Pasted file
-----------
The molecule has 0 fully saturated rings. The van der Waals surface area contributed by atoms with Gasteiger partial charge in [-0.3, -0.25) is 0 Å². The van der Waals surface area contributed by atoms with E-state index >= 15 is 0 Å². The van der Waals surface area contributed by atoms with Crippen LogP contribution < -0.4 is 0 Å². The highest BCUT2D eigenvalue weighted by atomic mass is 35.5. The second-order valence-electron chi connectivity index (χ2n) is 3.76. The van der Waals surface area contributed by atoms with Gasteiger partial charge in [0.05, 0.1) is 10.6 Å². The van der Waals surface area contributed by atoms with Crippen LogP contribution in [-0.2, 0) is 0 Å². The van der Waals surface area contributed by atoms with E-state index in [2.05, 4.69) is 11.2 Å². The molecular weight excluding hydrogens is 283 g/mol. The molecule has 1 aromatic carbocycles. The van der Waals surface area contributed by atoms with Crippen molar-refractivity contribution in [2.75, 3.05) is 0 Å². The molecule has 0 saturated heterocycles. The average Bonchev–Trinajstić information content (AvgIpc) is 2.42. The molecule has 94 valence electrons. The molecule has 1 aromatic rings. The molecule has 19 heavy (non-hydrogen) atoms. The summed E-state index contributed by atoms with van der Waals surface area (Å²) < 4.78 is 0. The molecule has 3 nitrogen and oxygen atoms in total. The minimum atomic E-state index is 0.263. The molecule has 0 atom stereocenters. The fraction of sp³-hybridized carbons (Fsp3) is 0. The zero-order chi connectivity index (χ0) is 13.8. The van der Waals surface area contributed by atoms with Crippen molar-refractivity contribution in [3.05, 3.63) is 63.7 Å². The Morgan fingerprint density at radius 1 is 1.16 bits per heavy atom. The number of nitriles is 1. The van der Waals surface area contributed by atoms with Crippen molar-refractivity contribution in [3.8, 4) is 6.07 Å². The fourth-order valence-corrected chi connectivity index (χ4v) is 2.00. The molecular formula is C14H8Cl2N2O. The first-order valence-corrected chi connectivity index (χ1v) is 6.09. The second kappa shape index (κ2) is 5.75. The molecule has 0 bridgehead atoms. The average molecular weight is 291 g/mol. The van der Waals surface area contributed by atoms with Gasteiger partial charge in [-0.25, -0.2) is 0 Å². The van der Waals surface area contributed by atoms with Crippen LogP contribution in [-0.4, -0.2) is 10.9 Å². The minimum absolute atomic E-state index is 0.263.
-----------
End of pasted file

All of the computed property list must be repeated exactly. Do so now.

The molecule has 0 fully saturated rings. The van der Waals surface area contributed by atoms with Gasteiger partial charge in [-0.3, -0.25) is 0 Å². The van der Waals surface area contributed by atoms with E-state index >= 15 is 0 Å². The van der Waals surface area contributed by atoms with Crippen LogP contribution < -0.4 is 0 Å². The highest BCUT2D eigenvalue weighted by atomic mass is 35.5. The second-order valence-electron chi connectivity index (χ2n) is 3.76. The van der Waals surface area contributed by atoms with Gasteiger partial charge in [0.05, 0.1) is 10.6 Å². The van der Waals surface area contributed by atoms with Crippen LogP contribution in [-0.2, 0) is 0 Å². The van der Waals surface area contributed by atoms with E-state index in [2.05, 4.69) is 11.2 Å². The molecular weight excluding hydrogens is 283 g/mol. The molecule has 1 aromatic carbocycles. The van der Waals surface area contributed by atoms with Crippen molar-refractivity contribution in [2.75, 3.05) is 0 Å². The molecule has 0 saturated heterocycles. The average Bonchev–Trinajstić information content (AvgIpc) is 2.42. The molecule has 94 valence electrons. The molecule has 1 aromatic rings. The molecule has 19 heavy (non-hydrogen) atoms. The summed E-state index contributed by atoms with van der Waals surface area (Å²) < 4.78 is 0. The molecule has 3 nitrogen and oxygen atoms in total. The minimum atomic E-state index is 0.263. The molecule has 0 atom stereocenters. The fraction of sp³-hybridized carbons (Fsp3) is 0. The zero-order chi connectivity index (χ0) is 13.8. The van der Waals surface area contributed by atoms with Crippen molar-refractivity contribution in [3.05, 3.63) is 63.7 Å². The Morgan fingerprint density at radius 1 is 1.16 bits per heavy atom. The number of nitriles is 1. The van der Waals surface area contributed by atoms with Crippen molar-refractivity contribution in [3.8, 4) is 6.07 Å². The fourth-order valence-corrected chi connectivity index (χ4v) is 2.00. The molecular formula is C14H8Cl2N2O. The first-order valence-corrected chi connectivity index (χ1v) is 6.09. The second kappa shape index (κ2) is 5.75. The molecule has 0 bridgehead atoms. The average molecular weight is 291 g/mol. The van der Waals surface area contributed by atoms with Gasteiger partial charge in [-0.25, -0.2) is 0 Å². The van der Waals surface area contributed by atoms with Crippen LogP contribution in [-0.4, -0.2) is 10.9 Å². The minimum absolute atomic E-state index is 0.263.